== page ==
FLORINDO. My uncle is very ill, and I wish to see him again before he dies.

LELIO. I completely sympathise with you.

BEATRICE. Oh, you see it’s a lie! He told me his uncle wrote asking him to return to Venice, and now he says that his uncle is dying.

FLORINDO. I must have said the letter was about my uncle and that it beckoned me back.

BEATRICE. Do not change the facts.

FLORINDO. It is as I say, I can assure you.

BEATRICE. Show us the letter, and we’ll see if it is true.

FLORINDO. Signor Lelio believes me without seeing the letter, without my having to bring evidence.

BEATRICE. Don’t you see, he is a liar? Don’t you see? He wants to leave because he has become bored with our company.

LELIO. (To Florindo). Can it be possible that our friendship bores you?

FLORINDO. Dear friend, you wrong me by speaking so.

BEATRICE. Signor Florindo, before leaving, I hope you’ll at least let me speak to you in private.

FLORINDO. Do you need to ask me a favour?

BEATRICE. Yes, I wish to ask you about some business in Venice.

FLORINDO. I shall no doubt comply with your wishes before I leave.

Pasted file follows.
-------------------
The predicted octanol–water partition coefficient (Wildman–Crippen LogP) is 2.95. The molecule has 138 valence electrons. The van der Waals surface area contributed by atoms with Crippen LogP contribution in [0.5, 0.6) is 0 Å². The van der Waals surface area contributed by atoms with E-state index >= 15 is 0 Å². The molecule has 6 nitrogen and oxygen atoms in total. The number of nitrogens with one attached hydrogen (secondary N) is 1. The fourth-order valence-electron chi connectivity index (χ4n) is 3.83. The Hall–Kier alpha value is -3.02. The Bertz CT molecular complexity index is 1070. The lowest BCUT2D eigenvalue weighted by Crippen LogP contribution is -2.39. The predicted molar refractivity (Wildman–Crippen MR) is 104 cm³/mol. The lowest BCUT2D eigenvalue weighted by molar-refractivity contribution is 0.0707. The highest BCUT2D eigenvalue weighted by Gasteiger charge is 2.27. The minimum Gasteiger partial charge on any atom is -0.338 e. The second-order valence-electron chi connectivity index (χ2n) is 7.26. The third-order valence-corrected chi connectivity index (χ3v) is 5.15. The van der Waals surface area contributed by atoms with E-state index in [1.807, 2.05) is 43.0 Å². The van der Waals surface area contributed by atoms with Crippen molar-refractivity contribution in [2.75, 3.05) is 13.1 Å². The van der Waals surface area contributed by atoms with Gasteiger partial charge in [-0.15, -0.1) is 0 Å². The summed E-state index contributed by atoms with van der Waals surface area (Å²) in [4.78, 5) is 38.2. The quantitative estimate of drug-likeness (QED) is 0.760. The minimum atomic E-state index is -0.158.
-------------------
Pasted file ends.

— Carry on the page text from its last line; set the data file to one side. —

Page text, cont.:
BEATRICE. (Aside). If I can speak to him again in private, he may well surrender to my fervent love. He will not be able to say no. (She leaves).



Florindo and Lelio.

FLORINDO. Dear signor Lelio, as I was saying, it is necessary for me to leave. It would be a sign of true friendship, if you allowed me to leave without further ado.

LELIO. I’m at a loss for words. Go, if you so please. But I wish to ask you a favour first.

FLORINDO. I’m at your complete disposal.

LELIO. Please wait until tomorrow before leaving.

FLORINDO. I can’t refuse your request. However, it would be far better if you allowed me to leave now.

LELIO. No, please wait until tomorrow. I need your presence here today.

FLORINDO. I cannot refuse you anything. What can I do for you?

LELIO. You know that I shall soon marry signora Rosaura.

FLORINDO. (Aside). Ah! I do know, unfortunately.

LELIO. You know how poverty-stricken my family is. I hope to make amends with Rosaura’s dowry. But, of course, apart from that, I like her because she is young, beautiful and charming.

FLORINDO. (Aside). He’ll be the death of me!